Equality: Legally Married
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It used to be, everyone knew what marriage was. A man and a woman. Pledged to one another for life. It was such an easy and comforting notion for many people that they seldom stopped to consider how unfair it was, if you happened to be a man or woman who wanted to be pledged to someone of the same sex.
But in Canada an increasing number of people started considering how unfair it was. Considering it, and talking about it. And raising questions that were uncomfortable for some, but hugely important for others.
“The principle of equal marriage, really begins with the minority rights protections of the Charter of Rights in 1982.” Paul Martin, 21st Prime Minister of Canada
Watch the full interview with Paul Martin
In 1999, a spousal support case came before the Supreme Court of Canada. It was interesting for one reason, and one reason alone. The couple was two women. “Along comes M v H, and a very young but very talented young lawyer named Martha McCarthy who was hired by M to seek spousal support from her wealthy partner H, M was penniless,” said lawyer and gay rights activist Douglas Elliott. Elliott represented one of the interveners, the Foundation for Equal Families, in the M v H case.
Watch the full interview with Douglas Elliott
“She took the case on and was successful in the trial court level,” added Elliott. “It went to the Court of Appeal and it was at this point that the LGBT community perked up their ears and intervened”.
On May 20, 1999, in an eight to one decision, the Supreme Court of Canada ruled that spousal support extends to same-sex couples. In its decision, the SCC said the definition of spouse as one man and one woman was a violation of the Canadian Charter of Rights and Freedoms.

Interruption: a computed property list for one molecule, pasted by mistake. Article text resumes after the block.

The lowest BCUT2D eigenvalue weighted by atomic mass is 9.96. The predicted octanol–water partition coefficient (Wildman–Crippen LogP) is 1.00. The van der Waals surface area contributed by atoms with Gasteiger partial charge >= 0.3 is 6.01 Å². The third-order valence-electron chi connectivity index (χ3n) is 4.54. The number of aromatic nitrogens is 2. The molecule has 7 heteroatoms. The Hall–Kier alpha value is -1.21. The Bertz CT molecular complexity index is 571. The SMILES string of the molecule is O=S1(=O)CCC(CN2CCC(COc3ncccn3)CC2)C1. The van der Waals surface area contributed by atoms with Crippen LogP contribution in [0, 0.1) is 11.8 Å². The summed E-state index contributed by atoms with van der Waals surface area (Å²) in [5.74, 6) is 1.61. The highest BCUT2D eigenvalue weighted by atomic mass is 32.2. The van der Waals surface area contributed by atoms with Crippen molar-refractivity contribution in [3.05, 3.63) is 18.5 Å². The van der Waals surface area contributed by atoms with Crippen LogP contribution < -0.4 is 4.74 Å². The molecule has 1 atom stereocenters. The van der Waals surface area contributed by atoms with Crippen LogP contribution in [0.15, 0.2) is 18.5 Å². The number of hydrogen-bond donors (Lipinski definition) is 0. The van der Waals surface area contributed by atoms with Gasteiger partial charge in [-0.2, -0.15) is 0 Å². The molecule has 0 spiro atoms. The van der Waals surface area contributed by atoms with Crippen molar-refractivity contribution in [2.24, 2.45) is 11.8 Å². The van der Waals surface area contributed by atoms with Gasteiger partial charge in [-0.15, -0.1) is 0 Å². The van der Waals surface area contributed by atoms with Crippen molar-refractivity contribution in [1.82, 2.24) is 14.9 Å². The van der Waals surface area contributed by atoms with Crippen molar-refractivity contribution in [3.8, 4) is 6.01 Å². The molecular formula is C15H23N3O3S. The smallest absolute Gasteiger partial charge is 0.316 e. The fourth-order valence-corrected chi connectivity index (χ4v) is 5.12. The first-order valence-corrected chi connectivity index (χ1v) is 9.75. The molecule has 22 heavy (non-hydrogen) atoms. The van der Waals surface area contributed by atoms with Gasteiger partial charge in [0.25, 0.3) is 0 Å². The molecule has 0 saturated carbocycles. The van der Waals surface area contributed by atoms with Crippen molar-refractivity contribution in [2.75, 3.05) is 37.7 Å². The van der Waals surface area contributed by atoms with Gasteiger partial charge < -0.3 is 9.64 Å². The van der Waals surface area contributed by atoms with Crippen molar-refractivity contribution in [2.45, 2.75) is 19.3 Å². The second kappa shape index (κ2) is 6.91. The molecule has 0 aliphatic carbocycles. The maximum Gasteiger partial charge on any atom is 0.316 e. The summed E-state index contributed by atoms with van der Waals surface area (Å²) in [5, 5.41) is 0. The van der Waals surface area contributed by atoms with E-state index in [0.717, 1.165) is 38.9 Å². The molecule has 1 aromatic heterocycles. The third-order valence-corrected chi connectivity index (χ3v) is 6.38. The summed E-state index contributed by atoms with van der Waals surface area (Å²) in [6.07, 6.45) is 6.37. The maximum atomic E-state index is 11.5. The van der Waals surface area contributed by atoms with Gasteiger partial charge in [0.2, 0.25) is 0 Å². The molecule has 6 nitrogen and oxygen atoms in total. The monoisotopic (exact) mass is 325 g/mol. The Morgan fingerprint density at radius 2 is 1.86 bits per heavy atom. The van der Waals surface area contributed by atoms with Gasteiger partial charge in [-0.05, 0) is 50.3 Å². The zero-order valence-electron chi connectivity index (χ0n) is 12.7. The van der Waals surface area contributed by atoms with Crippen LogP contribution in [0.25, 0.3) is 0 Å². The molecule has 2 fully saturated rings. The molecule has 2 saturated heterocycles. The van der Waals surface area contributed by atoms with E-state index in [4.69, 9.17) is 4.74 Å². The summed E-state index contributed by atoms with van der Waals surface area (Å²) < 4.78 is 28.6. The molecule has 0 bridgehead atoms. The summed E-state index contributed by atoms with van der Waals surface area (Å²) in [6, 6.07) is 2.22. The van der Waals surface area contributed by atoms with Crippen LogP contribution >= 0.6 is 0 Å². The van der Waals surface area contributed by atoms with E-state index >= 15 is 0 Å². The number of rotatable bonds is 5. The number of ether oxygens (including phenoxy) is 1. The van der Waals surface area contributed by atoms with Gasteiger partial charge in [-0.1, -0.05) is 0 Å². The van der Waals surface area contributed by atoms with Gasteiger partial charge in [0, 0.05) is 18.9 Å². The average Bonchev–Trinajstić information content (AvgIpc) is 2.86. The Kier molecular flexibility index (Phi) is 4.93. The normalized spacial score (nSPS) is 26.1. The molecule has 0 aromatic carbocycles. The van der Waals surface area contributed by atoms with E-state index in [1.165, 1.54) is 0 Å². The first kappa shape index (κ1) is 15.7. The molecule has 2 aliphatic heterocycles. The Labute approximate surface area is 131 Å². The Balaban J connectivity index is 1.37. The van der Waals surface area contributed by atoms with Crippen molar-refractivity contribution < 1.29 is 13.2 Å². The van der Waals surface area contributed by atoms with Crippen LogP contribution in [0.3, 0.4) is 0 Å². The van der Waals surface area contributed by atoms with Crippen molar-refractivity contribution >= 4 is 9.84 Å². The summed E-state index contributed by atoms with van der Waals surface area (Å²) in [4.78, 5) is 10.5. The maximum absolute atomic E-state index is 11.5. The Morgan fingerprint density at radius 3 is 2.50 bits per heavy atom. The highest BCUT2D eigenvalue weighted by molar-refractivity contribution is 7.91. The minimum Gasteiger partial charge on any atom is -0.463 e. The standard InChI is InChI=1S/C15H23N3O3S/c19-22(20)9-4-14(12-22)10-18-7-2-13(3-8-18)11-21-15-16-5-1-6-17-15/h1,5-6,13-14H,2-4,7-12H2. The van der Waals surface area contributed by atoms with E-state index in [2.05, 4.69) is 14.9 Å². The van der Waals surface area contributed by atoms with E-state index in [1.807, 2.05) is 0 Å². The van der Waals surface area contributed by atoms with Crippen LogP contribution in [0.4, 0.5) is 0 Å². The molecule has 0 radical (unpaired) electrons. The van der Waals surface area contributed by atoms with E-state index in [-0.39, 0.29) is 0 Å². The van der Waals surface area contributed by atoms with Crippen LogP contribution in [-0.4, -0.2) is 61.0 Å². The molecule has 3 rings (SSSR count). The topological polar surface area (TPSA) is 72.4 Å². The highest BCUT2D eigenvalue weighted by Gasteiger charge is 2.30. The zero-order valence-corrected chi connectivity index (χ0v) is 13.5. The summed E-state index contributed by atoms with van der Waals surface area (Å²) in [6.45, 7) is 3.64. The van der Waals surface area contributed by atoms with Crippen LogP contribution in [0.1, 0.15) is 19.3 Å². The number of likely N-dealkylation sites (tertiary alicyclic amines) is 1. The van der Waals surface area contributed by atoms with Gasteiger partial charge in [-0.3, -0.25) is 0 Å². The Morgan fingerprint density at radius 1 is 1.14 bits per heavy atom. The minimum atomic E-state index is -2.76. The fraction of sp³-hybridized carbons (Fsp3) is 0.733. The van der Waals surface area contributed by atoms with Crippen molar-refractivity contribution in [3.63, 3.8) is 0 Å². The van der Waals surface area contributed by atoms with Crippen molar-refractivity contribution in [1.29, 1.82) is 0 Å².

It really was a great leap forward.
Douglas Elliott -Lawyer and gay rights activist
Gay rights activists saw this as a turning point. But it was really only the beginning. The court had ruled in favour of spousal rights for gay couples, but had said nothing on the question of marriage. People in the LGBT community could take comfort in the fact that they could be spouses under law, but the law of the land still didn’t recognize their right to be legally married.
“It was a very hopeful decision that we had another building block towards marriage,” said former Crown attorney and gay rights activist Michael Leshner.
Michael Leshner and Michael Stark “The Michaels” married on June 10, 2003.
It was a step towards marriage but Leshner understood that court decisions provide answers to very specific questions, and it would take the question asked and answered in court to bring marriage rights to same-sex couples.
Leshner and his partner Michael Stark, who were to become known as “The Michaels”, knew that political or not, the same-sex marriage question was about to get asked. Loudly.
“We knew that unless and until there was an actual marriage case, we wouldn’t get to marriage because fundamentally marriage for same-sex couples was a political issue”. Michael Leshner
Watch the full interview with The Michaels
The M v H case had been won. Elliot and McCarthy had some momentum, and they knew they couldn’t squander it. They sensed that the social and political climate might be changing, and it was time to pursue a same-sex marriage challenge.
“We agreed that Martha was going to put together a group of couples who were going to pursue civil marriage. And I was going to approach the Metropolitan Community Church of Toronto about doing a religious marriage.” Douglas Elliott